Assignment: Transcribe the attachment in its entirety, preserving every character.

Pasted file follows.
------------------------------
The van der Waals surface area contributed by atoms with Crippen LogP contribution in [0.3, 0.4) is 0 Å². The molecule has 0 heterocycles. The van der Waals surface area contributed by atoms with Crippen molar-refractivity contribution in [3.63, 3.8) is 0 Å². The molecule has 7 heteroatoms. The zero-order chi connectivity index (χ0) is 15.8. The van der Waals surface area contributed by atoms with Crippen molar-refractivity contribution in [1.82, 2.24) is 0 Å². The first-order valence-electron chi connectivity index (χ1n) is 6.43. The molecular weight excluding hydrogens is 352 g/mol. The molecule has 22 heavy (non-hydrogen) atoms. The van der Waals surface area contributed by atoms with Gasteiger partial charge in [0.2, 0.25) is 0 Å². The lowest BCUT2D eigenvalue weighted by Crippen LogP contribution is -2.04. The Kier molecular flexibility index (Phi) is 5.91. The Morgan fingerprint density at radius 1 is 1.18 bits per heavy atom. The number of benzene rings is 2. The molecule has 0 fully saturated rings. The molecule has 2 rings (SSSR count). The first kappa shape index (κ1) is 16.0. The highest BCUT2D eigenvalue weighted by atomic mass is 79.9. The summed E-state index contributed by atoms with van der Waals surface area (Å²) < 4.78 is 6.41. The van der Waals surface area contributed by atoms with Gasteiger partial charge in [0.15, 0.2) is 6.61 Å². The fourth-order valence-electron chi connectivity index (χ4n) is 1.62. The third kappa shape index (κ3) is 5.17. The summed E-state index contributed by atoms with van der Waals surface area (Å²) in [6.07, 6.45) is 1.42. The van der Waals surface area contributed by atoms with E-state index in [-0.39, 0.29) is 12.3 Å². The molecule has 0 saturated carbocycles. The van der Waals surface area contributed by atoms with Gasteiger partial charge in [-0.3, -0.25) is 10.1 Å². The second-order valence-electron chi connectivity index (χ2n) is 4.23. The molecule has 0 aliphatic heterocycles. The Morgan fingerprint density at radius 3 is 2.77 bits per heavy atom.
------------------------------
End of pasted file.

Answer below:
The van der Waals surface area contributed by atoms with Crippen LogP contribution in [0.3, 0.4) is 0 Å². The molecule has 0 heterocycles. The van der Waals surface area contributed by atoms with Crippen molar-refractivity contribution in [3.63, 3.8) is 0 Å². The molecule has 7 heteroatoms. The zero-order chi connectivity index (χ0) is 15.8. The van der Waals surface area contributed by atoms with Crippen molar-refractivity contribution in [1.82, 2.24) is 0 Å². The first-order valence-electron chi connectivity index (χ1n) is 6.43. The molecular weight excluding hydrogens is 352 g/mol. The molecule has 22 heavy (non-hydrogen) atoms. The van der Waals surface area contributed by atoms with Gasteiger partial charge in [0.2, 0.25) is 0 Å². The lowest BCUT2D eigenvalue weighted by Crippen LogP contribution is -2.04. The Kier molecular flexibility index (Phi) is 5.91. The Morgan fingerprint density at radius 1 is 1.18 bits per heavy atom. The number of benzene rings is 2. The molecule has 0 fully saturated rings. The molecule has 2 rings (SSSR count). The first kappa shape index (κ1) is 16.0. The highest BCUT2D eigenvalue weighted by atomic mass is 79.9. The summed E-state index contributed by atoms with van der Waals surface area (Å²) < 4.78 is 6.41. The van der Waals surface area contributed by atoms with Gasteiger partial charge in [0.15, 0.2) is 6.61 Å². The fourth-order valence-electron chi connectivity index (χ4n) is 1.62. The third kappa shape index (κ3) is 5.17. The summed E-state index contributed by atoms with van der Waals surface area (Å²) in [6.07, 6.45) is 1.42. The van der Waals surface area contributed by atoms with E-state index in [-0.39, 0.29) is 12.3 Å². The molecule has 0 saturated carbocycles. The van der Waals surface area contributed by atoms with Gasteiger partial charge in [-0.3, -0.25) is 10.1 Å². The second-order valence-electron chi connectivity index (χ2n) is 4.23. The molecule has 0 aliphatic heterocycles. The Morgan fingerprint density at radius 3 is 2.77 bits per heavy atom.